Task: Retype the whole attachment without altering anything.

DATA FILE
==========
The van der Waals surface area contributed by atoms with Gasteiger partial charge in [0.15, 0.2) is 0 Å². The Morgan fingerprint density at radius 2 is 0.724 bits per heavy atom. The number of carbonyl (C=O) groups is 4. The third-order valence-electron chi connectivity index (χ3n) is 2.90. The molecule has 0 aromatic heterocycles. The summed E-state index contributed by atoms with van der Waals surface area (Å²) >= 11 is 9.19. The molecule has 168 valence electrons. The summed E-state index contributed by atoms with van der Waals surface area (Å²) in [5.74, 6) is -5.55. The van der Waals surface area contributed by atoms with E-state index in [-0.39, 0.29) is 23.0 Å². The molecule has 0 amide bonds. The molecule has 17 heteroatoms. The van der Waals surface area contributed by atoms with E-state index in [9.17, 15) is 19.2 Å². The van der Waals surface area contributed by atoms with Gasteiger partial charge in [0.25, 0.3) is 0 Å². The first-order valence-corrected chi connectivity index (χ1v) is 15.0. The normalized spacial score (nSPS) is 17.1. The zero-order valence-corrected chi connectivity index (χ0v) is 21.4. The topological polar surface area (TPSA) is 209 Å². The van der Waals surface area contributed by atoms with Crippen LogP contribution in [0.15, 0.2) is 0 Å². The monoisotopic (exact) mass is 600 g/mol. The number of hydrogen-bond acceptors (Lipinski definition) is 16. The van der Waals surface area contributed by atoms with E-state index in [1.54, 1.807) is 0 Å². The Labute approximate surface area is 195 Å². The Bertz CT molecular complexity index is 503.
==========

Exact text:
The van der Waals surface area contributed by atoms with Gasteiger partial charge in [0.15, 0.2) is 0 Å². The Morgan fingerprint density at radius 2 is 0.724 bits per heavy atom. The number of carbonyl (C=O) groups is 4. The third-order valence-electron chi connectivity index (χ3n) is 2.90. The molecule has 0 aromatic heterocycles. The summed E-state index contributed by atoms with van der Waals surface area (Å²) >= 11 is 9.19. The molecule has 168 valence electrons. The summed E-state index contributed by atoms with van der Waals surface area (Å²) in [5.74, 6) is -5.55. The van der Waals surface area contributed by atoms with E-state index in [-0.39, 0.29) is 23.0 Å². The molecule has 0 amide bonds. The molecule has 17 heteroatoms. The van der Waals surface area contributed by atoms with E-state index in [9.17, 15) is 19.2 Å². The van der Waals surface area contributed by atoms with Gasteiger partial charge in [0.25, 0.3) is 0 Å². The first-order valence-corrected chi connectivity index (χ1v) is 15.0. The normalized spacial score (nSPS) is 17.1. The zero-order valence-corrected chi connectivity index (χ0v) is 21.4. The topological polar surface area (TPSA) is 209 Å². The van der Waals surface area contributed by atoms with Crippen LogP contribution in [0.15, 0.2) is 0 Å². The monoisotopic (exact) mass is 600 g/mol. The number of hydrogen-bond acceptors (Lipinski definition) is 16. The van der Waals surface area contributed by atoms with E-state index in [1.54, 1.807) is 0 Å². The Labute approximate surface area is 195 Å². The Bertz CT molecular complexity index is 503.